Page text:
NBC News President: 'It's just lazy' to use journalists in campaign ads

Journalists have been unable to stop candidates from using copyrighted news clips in campaign ads, but maybe "Sesame Street" can. Ever since Mitt Romney said during last week's debate that he would cut federal funding to PBS even though "I love Big Bird" -- a sentiment he repeated Tuesday night -- the Obama campaign has been attacking.

The program wants no part of the political campaign, saying:

"Sesame Workshop is a nonpartisan, nonprofit organization and we do not endorse candidates or participate in political campaigns. We have approved no campaign ads, and, as is our general practice, have requested that both campaigns remove Sesame Street characters and trademarks from their campaign materials."

Using Big Bird in an ad may present different legal issues than using a network anchor, said Alison Steele, a lawyer who represents The Poynter Institute and the Tampa Bay Times. Unlike a journalist, the character "is the intellectual property of a not-for-profit, IRS qualified 501(c)(3) and as such there are legal issues with its being involved, or the appearance of its involvement, in partisan political campaign activity," Steele said by email.

The Obama campaign said it is considering Sesame Workshop's request to remove Big Bird from the ad.

The idea was to provoke a discussion and create a little viral activity, and we’ve done that,” strategist David Axelrod told The New York Times.

Big Bird might find solace in the fact that even the heads of big news networks can't make the candidates back off.

Monday night, at the Edward R. Murrow Awards ceremony, NBC News President Steve Capus asked both campaigns to stop using clips from newscasts in their ads.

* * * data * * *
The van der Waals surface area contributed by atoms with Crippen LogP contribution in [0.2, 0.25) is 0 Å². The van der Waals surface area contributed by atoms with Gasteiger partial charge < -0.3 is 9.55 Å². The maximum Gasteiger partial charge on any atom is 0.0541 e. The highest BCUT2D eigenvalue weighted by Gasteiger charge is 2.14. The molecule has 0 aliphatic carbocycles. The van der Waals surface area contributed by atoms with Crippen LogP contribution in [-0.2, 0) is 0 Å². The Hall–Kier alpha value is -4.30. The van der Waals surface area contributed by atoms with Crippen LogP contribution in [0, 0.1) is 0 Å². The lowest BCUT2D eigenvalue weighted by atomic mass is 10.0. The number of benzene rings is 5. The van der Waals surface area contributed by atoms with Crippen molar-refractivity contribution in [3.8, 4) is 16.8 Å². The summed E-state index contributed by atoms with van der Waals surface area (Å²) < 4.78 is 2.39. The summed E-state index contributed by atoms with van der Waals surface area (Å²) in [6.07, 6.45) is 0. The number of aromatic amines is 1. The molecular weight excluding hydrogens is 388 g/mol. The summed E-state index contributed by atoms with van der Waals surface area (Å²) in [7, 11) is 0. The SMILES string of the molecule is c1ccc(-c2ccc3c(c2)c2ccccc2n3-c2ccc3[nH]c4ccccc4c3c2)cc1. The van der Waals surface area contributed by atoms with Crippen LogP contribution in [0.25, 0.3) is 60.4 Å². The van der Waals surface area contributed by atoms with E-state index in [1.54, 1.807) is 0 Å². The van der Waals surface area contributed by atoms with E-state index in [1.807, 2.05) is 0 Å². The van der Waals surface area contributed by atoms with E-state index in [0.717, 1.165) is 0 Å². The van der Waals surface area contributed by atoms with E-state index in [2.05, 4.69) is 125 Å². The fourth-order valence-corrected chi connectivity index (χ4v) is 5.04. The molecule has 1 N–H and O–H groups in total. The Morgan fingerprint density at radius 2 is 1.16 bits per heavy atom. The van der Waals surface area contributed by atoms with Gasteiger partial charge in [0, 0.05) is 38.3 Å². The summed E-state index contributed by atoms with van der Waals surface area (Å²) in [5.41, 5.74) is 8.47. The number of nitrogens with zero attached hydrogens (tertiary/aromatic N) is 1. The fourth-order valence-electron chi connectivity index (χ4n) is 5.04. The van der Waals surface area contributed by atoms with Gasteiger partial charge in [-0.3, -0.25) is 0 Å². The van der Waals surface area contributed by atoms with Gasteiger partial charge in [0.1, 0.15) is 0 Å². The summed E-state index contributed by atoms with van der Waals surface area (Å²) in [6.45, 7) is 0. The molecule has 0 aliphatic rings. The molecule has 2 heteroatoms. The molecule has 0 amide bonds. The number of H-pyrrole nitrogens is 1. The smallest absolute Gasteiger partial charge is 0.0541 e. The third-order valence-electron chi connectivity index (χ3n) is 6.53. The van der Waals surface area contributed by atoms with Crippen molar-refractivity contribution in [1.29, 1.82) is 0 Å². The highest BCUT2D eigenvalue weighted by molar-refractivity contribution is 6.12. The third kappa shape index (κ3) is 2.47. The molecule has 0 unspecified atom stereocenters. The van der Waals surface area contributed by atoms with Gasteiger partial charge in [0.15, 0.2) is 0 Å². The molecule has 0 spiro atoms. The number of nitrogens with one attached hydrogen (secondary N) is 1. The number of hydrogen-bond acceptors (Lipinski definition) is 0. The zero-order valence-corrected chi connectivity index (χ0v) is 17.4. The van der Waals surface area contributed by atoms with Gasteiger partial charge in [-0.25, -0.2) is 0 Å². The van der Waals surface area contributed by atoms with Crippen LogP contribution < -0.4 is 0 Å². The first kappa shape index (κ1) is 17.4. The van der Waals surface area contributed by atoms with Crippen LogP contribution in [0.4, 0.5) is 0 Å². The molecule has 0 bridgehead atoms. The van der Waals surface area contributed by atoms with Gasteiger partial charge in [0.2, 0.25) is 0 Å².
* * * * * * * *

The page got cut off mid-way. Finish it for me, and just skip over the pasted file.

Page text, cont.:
Capus said:

While we're hard at work telling the story of the election, I'd like to take a minute -- and I think you'll enjoy this part -- to urge the candidates and campaigns to do a better job of telling their own story. In this election cycle, we have seen the campaigns take advantage of and misrepresent journalists in their advertisements, pulling short soundbites and in some cases, taking that reporting out of context for the sake of driving a different message. NBC News has dealt with this issue with both candidates, and this has to stop.

It's not fair for our journalists and producers and it's not fair to our citizens and it's just lazy. I know that campaigns want to be associated with Tom Brokaw and Andrea Mitchell and Brian Williams in their commercials. But let's be honest. That's good company, but those folks are journalists and they do not endorse this message. Tonight, while I'm among all of my colleagues and acquaintances, I'd encourage all of you to join us in this effort to ask the campaigns to stop -- respectfully -- ask them to stop using news material in their advertising.

(Editor's Note: This is about 4 minutes in to the video below)